Girls and boys are also evaluated differently on the basis of gender stereotypes. Characteristics attributed to boys are valued more highly than those attributed to girls, with consequences for their evaluation. The same behaviour in girls or boys gives rise to different interpretations by teachers, both as regards discipline and academic success.

 

The debate on this sub-theme leads us to identify the need to promote innovative projects on gender stereotypes and pupil behaviour, representations of masculinity and femininity, behaviour models for girls and boys, new identities for girls and relations between the sexes, particularly as regards aggressive and insulting behaviour, and to challenge the values attached to gender.

Promoting democratic citizenship

 

Integration of equality is essential if we are to encourage young people to adopt the values of justice and participation needed for the effective exercise of democratic citizenship, the construction of private and public partnerships between women and men, and democracy. However, this is far from being common practice in education systems.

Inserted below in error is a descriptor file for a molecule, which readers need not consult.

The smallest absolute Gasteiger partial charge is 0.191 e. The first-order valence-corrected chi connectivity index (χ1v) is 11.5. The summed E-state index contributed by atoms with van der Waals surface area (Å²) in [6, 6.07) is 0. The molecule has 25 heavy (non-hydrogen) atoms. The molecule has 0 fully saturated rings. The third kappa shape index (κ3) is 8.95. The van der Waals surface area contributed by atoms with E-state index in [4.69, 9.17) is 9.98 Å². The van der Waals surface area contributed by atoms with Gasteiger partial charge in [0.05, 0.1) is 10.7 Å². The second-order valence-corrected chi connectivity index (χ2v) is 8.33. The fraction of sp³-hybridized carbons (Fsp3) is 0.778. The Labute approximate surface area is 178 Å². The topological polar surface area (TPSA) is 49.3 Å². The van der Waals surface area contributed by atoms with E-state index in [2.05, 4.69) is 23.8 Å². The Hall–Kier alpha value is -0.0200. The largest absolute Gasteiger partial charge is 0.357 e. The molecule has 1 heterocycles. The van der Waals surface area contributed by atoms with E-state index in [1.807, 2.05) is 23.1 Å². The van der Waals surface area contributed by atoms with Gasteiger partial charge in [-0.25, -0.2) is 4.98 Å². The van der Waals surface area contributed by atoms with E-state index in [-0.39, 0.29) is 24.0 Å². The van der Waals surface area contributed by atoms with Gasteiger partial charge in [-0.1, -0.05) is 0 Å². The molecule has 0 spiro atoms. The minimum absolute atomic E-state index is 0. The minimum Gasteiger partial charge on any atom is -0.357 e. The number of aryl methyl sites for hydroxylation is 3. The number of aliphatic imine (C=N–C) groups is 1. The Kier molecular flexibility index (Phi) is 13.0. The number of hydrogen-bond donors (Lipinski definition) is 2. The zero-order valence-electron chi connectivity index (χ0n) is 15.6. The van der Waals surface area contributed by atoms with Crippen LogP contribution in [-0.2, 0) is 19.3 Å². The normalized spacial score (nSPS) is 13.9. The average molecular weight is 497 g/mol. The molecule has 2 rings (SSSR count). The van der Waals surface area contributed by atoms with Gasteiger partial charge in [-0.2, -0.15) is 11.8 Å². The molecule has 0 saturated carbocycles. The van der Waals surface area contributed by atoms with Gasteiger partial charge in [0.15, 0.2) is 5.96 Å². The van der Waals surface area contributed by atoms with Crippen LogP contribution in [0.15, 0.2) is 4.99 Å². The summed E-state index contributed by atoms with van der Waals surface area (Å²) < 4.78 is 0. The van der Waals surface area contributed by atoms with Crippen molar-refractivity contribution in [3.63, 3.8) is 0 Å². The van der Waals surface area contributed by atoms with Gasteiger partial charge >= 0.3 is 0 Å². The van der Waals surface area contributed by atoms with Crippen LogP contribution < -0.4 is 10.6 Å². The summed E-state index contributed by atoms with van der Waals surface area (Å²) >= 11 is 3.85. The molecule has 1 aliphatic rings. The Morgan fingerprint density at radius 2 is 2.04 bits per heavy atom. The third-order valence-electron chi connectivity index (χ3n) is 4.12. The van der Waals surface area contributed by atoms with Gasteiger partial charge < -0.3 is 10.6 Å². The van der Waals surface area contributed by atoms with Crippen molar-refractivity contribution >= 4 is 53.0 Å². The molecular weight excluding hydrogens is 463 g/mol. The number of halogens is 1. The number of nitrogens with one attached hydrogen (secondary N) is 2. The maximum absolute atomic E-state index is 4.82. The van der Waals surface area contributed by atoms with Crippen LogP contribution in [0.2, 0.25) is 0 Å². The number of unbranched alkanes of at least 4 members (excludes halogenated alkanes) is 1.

The choices made by both sexes in terms of education, occupation and lifestyle are subject to strong cultural pressures based on stereotyped concepts of femininity and masculinity. These have repercussions on the distribution of family tasks and responsibilities between the sexes, the division of roles in the labour market and female and male participation in society in general and decision-making in particular.

 

Young people are exposed to many socialisation contexts that influence their willingness and ability to participate and their understanding of the partnership that could exist between women and men.

 

Participants at this seminar have mainly considered three socialisation contexts: the family, school and informal groups.

 

Mihaela Miroiu showed us the close link between the way in which the male-female partnership is experienced in the private sphere and how it is viewed in the public sphere when it comes to promoting democratic citizenship.